As I was sharing my LinkedIn tips with a co-worker this past week that made me realize that I’ve accumulated an incredible amount of knowledge about using LinkedIn that I should probably share. Things that aren’t obvious to the typical user.
But first, I have to ask a question.
Why are you on LinkedIn?
From my discussions with many of my peers, I think many of you are on LinkedIn simply because you think you should be. But your behavior on LinkedIn makes me believe you would rather not be on LinkedIn at all. Maybe you should delete your account?
Why do I say this? Because many of you have not spent the time to even get the basics of your account setup. And even if you have, you have everything set so that only your first degree connections can find you. This isn’t going to help you at all.
Why Be On LinkedIn?
So, let’s start at the beginning. Why should you be on LinkedIn in the first place?
There are two main reasons to be on LinkedIn. The first reason is because you want to be found when someone needs the thing it is that you do. The second is so that you can find someone when you or your organization need to hire a new employee. Everything you do on LinkedIn should be focused on those two goals. This goes double if you have a particularly rare skill.
How LinkedIn Works
I don’t mean, how you set it up. There are other sites and books that talk about this. What I’m talking about is the internals. What you need to know that will influence how you setup your LinkedIn account.
You see, there is a whole other section of LinkedIn for recruiters. This section allows the recruiters to check out your profile based on the jobs they are looking for. In fact, LinkedIn has made this easy for them by looking at the jobs the recruiter is trying to fill and suggesting candidates to the recruiter based on those jobs. They also get to associate notes with your profile and see when you’ve made a change to your profile.
Don’t Forget About External Search Engines
One of the best kept secrets of LinkedIn is that you have to use LinkedIn to find people on LinkedIn. But if I were looking for someone on LinkedIn, I would use a regular search engine. It isn’t that hard to find people I’m looking for by using the following google search string:
site:linkedin.com inurl:/pub/ -inurl:/vsearch/ -inurl:/dir/ -inurl:/company/ [keywords here]
This would be all on one line. I’ve just wrapped it here to make it easy to read.
This search tells Google to search the site linkedin.com for the keywords I’ve listed in [keywords here] that have “/pub/” in the url and don’t have “/vsearch/”, “/dir/” or “/company/” in the url. This will bring up a list of people with the keywords listed on their publicly visible profile.
Get a real photograph for your profile picture
OK, technically, this won’t help you get found any better. But I need to start some place and this is the easiest change to make and it will make a difference as we proceed through the tip list. A real photograph tells me you “get” LinkedIn. It tells me you are serious about your LinkedIn presence. This photo should almost always be a picture of you that is as much of your face as you can make fit in the square they give you. This is otherwise known as a “head shot”.
At this point, I have almost 1000 connections. I’ve seen a lot of profile pictures. Here are some common mistakes I see.
- The picture o the person is tiny relative to the space they’ve been given.
- The person looks bored.
- The person put up a group picture, like they would have done on Facebook. This should be a picture of you alone.
- The person put up a drawing of themselves. (This may be OK if you are a designer. But if you are a programmer, not so much.)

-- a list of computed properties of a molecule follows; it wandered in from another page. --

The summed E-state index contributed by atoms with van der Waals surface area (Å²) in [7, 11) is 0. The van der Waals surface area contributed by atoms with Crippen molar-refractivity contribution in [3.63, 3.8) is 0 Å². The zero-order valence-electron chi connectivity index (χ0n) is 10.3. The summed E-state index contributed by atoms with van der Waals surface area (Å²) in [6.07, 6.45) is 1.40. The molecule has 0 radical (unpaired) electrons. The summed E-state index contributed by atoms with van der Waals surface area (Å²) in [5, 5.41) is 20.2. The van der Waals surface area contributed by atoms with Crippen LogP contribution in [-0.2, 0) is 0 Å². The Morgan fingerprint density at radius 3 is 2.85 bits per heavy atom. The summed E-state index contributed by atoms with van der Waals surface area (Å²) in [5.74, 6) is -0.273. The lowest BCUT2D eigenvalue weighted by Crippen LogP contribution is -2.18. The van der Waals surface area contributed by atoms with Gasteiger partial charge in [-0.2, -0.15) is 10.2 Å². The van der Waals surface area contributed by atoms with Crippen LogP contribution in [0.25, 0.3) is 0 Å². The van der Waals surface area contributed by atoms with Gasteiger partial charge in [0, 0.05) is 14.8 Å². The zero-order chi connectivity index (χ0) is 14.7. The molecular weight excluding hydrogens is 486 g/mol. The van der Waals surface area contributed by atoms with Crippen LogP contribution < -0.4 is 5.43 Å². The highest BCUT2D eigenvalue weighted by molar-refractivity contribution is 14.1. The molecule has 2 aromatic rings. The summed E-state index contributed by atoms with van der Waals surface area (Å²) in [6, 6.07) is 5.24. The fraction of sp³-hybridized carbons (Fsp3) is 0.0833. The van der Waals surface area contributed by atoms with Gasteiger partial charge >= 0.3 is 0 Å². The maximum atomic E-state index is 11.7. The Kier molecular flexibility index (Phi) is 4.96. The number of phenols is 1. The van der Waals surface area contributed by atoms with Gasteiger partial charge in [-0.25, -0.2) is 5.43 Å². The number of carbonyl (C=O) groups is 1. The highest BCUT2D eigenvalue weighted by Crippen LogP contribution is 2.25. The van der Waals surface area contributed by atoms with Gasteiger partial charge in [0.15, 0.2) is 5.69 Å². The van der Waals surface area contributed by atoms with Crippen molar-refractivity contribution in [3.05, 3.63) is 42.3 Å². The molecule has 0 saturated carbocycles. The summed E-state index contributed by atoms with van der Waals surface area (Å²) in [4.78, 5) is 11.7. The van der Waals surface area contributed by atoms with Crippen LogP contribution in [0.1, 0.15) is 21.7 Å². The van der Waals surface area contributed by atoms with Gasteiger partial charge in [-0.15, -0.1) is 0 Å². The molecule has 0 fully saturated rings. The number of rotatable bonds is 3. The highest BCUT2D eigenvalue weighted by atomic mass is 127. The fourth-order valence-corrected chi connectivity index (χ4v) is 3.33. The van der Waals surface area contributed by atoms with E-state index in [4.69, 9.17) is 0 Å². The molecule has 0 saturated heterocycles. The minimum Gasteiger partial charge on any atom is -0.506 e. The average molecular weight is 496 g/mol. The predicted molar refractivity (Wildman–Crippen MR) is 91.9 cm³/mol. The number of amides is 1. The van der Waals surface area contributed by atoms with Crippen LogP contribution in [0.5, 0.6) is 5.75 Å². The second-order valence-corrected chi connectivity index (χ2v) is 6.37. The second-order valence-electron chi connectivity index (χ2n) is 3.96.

- The person put up some kind of Logo.
Make sure your profile is filled out completely.
Make sure you fill out the skills section. In fact, the skills you have should show up not only in the skills section, but also in the summary, your work titles, and your work descriptions. It is the skills that people are going to use to find you.
When you fill out the skills section, make sure you use skills that LinkedIn recognizes. These are the skills people will be more likely to find you by. While you might be awesome at “managing people” that’s probably not how people are going to search for you. Generally they want to know what tools you know how to use. Yeah, I know that’s a lot like searching for a painter who can use red paint instead of blue paint. But that’s how it seems to work.
This leads me to your summary. I’ve seen all kinds of advice about this. I had one “Social Media Expert” tell me my summary was too technical. And it might be. But once again, it is the technical details that most people are looking for. I put a link to a less technical version of what I do at the beginning of my summary, but in general, I think it is best to summarize the same information you would put in the skills area. Check out my profile to see what I mean.
As for the rest of your profile, fill out everything until LinkedIn says you are an “All-Star”. And then keep adding information. The more information you add, the easier it will be to find you and when you are found, the more valuable you will seem.
I mentioned this above, but this is a major tip that most people don’t understand. Hopefully you are beginning to see that the main trick to making LinkedIn work for you is that you need to make your profile visible to as many people as possible. Several of my other tips are going to circle back on this theme as well. The main thing you should do to become visible is to make your entire profile publicly visible. This will make your profile easier to find from regular search engines as well as making it easier to search from 2nd and 3rd degree connections.
Be Easy to Contact
Yes, yes. Spam is a problem. But, most of the time the spam filters do a pretty good job of keeping the spam out. At least they do for me. Put your phone number and/or your email on your profile some place that is easy to see. I’ve placed my contact information at the top of my summary because that is as far at the top of the page as I can get it.